How to Deal with Cart-Path-Only Policies on Your Next Golf Vacation

Many people think the worst three words in golf are, "You're still away." This past weekend, on my Scottsdale Golf Vacation, I was reminded of three words that are even worse, "Cart Path Only."

In town to evaluate recent changes to some of Scottsdale's best golf courses, I had to weather cart-path-only restrictions at Grayhawk Golf Club and during one of two rounds at Troon North Golf Club. 

While cart-path-only golf is better than no golf at all, it's kinda like driving on the shoulder of the autobahn. Takes a lot of the fun out of it, ya know? Anyway, here are some tips for dealing with the situation if you're confronted with it:

If possible, ditch the cart altogether and walk. The cart path may be the only place you're allowed to drive the cart, but that doesn't necessarily mean you're forced to use one in the first place. Ideally, a golf course will also have pull carts or caddies available. If not, lighten up your golf bag and put it on your back. Unfortunately, walking isn't an option at many courses, particularly the sprawling ones designed to sell real estate. But I don't know which is worse, courses where walking isn't an option, or ones where it is, but they have the audacity to charge you the cart fee anyway.

If you have to take a cart, take everything you might possibly need before walking to your ball. There is nothing worse than gathering your five-, six-, and seven-irons, trekking across to the far side of the fairway, then realizing you need your eight. The rule says you can't take your cart off the path, but there's nothing that says you can't temporarily take your bag off the cart. I'll often do just that, walk to my ball, play my shot, then walk the remainder of the hole with my bag over my shoulder. It's quicker, more fun, and I tend to play better when not running back-and-forth to the cart.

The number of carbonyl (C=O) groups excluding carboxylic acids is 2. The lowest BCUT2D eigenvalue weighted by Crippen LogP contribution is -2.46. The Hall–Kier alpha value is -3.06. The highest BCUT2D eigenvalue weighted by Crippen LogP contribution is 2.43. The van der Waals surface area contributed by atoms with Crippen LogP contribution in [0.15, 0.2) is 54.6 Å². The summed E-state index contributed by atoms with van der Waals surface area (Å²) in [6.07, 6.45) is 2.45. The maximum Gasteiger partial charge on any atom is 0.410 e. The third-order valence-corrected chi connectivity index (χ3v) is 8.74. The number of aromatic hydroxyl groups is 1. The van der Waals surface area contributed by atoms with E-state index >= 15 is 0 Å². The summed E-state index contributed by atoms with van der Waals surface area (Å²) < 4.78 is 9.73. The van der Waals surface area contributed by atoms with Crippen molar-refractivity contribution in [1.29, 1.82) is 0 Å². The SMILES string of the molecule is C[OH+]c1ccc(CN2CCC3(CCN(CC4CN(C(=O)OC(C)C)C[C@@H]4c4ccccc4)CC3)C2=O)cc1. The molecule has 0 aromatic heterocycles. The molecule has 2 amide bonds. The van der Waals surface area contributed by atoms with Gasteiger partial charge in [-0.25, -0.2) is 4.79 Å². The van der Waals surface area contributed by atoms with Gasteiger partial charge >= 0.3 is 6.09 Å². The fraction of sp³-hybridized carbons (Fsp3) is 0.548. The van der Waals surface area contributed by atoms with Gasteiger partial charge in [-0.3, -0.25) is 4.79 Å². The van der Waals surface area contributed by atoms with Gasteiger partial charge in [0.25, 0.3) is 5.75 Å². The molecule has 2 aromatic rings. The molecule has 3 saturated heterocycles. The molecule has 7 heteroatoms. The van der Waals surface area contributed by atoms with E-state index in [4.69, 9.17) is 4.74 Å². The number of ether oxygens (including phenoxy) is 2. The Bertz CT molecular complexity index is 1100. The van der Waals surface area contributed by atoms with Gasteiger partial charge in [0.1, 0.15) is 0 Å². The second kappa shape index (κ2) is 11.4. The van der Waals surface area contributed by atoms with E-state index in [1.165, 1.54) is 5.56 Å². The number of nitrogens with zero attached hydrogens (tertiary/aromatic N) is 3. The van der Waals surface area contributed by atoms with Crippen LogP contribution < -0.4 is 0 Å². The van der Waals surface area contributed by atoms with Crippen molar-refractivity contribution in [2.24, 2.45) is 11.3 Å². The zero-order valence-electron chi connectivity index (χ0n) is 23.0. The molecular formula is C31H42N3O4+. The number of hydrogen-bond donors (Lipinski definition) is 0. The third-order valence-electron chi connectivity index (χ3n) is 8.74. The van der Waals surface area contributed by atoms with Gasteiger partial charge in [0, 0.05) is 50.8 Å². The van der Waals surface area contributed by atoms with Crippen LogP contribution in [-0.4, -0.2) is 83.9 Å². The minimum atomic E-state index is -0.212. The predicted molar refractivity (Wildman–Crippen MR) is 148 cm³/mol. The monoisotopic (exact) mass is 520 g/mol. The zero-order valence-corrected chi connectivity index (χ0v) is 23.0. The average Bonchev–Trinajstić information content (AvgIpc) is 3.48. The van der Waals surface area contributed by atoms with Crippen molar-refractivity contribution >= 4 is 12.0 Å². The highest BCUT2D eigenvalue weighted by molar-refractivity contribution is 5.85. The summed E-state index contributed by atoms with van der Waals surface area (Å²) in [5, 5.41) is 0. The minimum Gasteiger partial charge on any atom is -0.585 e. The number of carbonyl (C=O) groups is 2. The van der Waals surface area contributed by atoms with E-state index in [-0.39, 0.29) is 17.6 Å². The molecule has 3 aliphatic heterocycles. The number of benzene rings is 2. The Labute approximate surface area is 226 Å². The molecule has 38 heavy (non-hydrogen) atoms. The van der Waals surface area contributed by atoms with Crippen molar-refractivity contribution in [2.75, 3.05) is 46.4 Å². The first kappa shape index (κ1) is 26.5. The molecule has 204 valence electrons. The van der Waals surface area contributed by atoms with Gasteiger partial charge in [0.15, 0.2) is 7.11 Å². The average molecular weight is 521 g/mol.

Take as few golf carts as possible. I often can't believe my eyes, but sometimes I'll see a foursome using three, or even four, golf carts. This is cart-path-only suicide, as it requires every player to return to the cart path after every shot. With fewer carts, the player closest to the cart path can drive the cart, and the player farthest from the cart path can walk the hole, which speeds up play.

Finally, simply avoid playing at golf courses with cart-path-only policies. Easier said than done, right? Not for readers of Golf Odyssey, our monthly, golf vacation intelligence newsletter. As part of our ultra-detailed and unbiased reviews, we make a point of warning readers about courses with cart-path-only policies.

Despite my recent Scottsdale golf vacation experience, I was pleased to learn that Troon North Golf Club has abandoned what had been a year-round cart-path-only policy (yes, even in the dead heat of the Arizona summer). A 90-degree rule is now generally in effect, other than when the course is being over-seeded or is experiencing damp conditions, as was the case this past weekend.

Craig Better is one of the founding editors of Golf Vacation Insider. In addition to traveling to 15 foreign countries, he has twice traveled across America to play golf courses in all 50 United States. Prior to joining Golf Vacation Insider, Craig was a freelance writer who contributed to GOLF Magazine, Travel + Leisure Golf, Maxim Magazine, USAToday.com, and co-authored Zagat Survey’s book, America’s Top Golf Courses.
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How to Deal with Cart-Path-Only Policies on Your Next Golf Vacation
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